uziq wrote:i mean it’s not like the author didn’t use his time at harvard to start a website, which is widely read and we are all discussing, which posts left-leaning critique and investigative journalism. no, he just went to harvard and enjoyed years of privilege and was a total hypocrit. i can also count several books he has published, presumably in his 20s, all in the same progressive vein. and the piece makes several references to how, when pete was meeting dignitaries on campus, the writer was waving pickets or protesting. what would he need to do to satisfy you? throw a stick of dynamite? (i'd never heard of the writer before this piece, in any case, and i'm not sure why he needs to be some intellectual paragon; it's a fairly light piece in an online magazine...)
i’m sorry but i just don’t understand this attitude at all. many of the most elite institutions have fostered left/progressive/anti-establishment views. it’s not hypocrisy at all if you consider that a university is meant to be a space for idea-formation and to openly debate and contest values. it’s pretty clear that a university is a big enough place to accommodate many types of students: whether that be first time yale JD’s who are ex-cons, now writing poetry for black america, or english jews who go to school in the states and found online magazines, or your typical prep-school, my-dads-was-a-princeton-man WASPs.
your point is a bit like asking why feminists or post-colonialists ever go to oxford, because most of the colleges have been only for men, and many of the universities’ colleges and scholarships were built on the back of colonial extraction etc etc. it’s just such a surface-level and asinine grasp of the way the world actually works; and such a wilful misreading of how political principles work, too. news flash: marxists don’t all throw themselves into bottom-tier state education and work in canning factories. it's not the era of the spanish civil war.
it’s fairly obvious from the piece that the author is not the same type of person as buttigieg. ‘champagne socialism’ is pretty much a blacklist term for me where i immediately know the person using it is probably some smug idiot who reads right-wing sunday papers and tries to reduce his tax contribution. it’s rhetoric only ever used by established interests.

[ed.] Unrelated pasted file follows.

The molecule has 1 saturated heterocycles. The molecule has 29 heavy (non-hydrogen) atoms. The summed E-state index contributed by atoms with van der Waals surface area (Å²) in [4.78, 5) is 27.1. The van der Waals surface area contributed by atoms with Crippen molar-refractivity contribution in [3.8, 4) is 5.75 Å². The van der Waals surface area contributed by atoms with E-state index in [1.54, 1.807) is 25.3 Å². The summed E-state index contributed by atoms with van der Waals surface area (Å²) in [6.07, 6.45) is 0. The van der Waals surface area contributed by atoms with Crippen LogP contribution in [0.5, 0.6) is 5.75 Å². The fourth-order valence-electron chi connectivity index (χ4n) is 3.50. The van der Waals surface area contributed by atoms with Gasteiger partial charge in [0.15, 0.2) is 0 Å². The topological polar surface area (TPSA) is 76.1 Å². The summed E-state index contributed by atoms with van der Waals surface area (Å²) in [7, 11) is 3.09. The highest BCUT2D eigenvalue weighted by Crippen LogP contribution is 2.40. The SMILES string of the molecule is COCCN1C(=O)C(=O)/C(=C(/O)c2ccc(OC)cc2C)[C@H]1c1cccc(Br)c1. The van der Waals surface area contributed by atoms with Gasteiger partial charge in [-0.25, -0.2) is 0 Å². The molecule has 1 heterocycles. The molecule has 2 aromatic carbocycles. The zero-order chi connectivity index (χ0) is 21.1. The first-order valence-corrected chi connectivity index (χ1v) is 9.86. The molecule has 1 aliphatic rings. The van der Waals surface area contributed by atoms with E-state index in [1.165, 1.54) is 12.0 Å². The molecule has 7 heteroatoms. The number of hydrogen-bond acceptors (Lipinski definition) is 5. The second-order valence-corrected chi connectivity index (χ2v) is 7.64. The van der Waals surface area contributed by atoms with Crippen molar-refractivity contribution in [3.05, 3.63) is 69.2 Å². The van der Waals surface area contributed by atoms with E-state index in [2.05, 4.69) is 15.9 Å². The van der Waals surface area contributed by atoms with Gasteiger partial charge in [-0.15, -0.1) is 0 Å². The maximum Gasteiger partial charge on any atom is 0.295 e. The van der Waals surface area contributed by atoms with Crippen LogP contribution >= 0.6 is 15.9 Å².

is noam chomsky a champagne socialist because he’s been tenured at MIT for most of his political life? was foucault a mere champagne socialist because he took membership at the collège de france, and was a haute bourgeois by origin?
Oh Chomsky is a case you could certainly analyse in depth on this point. In the 60s his actions to ignore anti-war protesters at MIT, his defence of the institution (which was almost completely funded by and working for the DoD at the time) and of the people he worked with even if they were involved in ballistic or chemical weapons development, while simultaneously decrying American militarism, defence research and interventionism doesn't reflect all that well on him. Chomsky was especially keen to turn a blind eye to matters that would otherwise receive his strongest condemnations if he liked the people involved or if they were personal friends of him. I see that this sort of argument riles you up especially when it's against a viewpoint you agree with, but you need to realise that people can both have good points (in this instance though, I'm certainly not a fan of chomskyism) and be hypocrites, and can be criticised for it.